Why does Hancock County have so many children in the DHS system?
Youth court staff turnover has reached a new height with three officials tendering their resignations and two newly hired employees quitting, county supervisors said Friday.
The resignations came from the youth court administrator, the youth drug court administrator and the youth court clerk.
Hancock County Youth Court Judge Elise Deano informed county supervisors of the staff losses during Tuesday’s regular board meeting, though she did not discuss specific reasons behind the resignations and turnovers, Supervisor Scotty Adam said.
“I have no idea why those people resigned,” Adam said, adding the board is actively trying to get more answers.
Both court administrators served as the judge’s second-in-command. It’s unclear what positions the new hires held, though they quit less than a month into the job, Board President Blaine LaFontaine said.
The Hancock County Youth Court is the judicial arm of the embattled Child Protective Services office, formerly known as DHS or Department of Human Services. Both CPS and the youth court were the focus of a recent Sun Herald investigation that uncovered audio recordings, court records and thousands of pages of documents related to allegations of children being taken away in error or on unsubstantiated claims of child abuse.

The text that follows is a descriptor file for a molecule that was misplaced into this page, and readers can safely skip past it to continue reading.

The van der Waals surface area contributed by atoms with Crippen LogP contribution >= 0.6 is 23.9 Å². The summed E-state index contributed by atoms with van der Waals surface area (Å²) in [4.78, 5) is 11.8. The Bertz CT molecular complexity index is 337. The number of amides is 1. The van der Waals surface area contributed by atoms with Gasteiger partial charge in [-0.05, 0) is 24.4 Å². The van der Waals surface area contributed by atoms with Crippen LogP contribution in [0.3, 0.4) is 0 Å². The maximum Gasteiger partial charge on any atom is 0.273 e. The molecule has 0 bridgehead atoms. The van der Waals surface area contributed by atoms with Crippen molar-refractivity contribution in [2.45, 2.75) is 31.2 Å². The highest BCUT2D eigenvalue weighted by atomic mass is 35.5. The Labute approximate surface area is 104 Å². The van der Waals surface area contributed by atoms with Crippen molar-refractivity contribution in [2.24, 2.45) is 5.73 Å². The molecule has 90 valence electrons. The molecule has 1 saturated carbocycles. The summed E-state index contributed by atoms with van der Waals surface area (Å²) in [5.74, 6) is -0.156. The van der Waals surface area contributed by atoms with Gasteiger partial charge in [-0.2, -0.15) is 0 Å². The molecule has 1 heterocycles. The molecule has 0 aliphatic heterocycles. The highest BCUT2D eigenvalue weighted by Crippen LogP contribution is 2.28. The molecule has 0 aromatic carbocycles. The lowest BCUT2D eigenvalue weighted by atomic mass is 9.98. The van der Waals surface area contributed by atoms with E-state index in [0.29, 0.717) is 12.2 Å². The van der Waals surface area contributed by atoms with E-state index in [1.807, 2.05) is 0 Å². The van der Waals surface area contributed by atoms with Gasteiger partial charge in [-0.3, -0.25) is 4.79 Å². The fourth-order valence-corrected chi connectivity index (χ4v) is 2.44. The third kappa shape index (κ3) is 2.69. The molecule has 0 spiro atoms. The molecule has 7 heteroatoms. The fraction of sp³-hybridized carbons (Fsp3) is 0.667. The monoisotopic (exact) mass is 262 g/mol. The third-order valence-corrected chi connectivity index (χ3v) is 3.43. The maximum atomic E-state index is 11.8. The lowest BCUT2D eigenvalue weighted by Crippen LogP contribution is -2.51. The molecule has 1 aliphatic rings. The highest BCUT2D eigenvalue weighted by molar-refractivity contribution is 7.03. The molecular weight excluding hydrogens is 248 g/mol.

Supervisor David Yarborough said the youth court has become an issue of wide public concern in recent years.
The board wants to identify the causes of the “high turnover rate” of youth court staff and work on solutions to help both the court and the county move forward, Lafontaine said.
One resignation took effect Aug. 22, another Friday and the third is effective Sept. 19.
Deano could not be reached for comment Friday.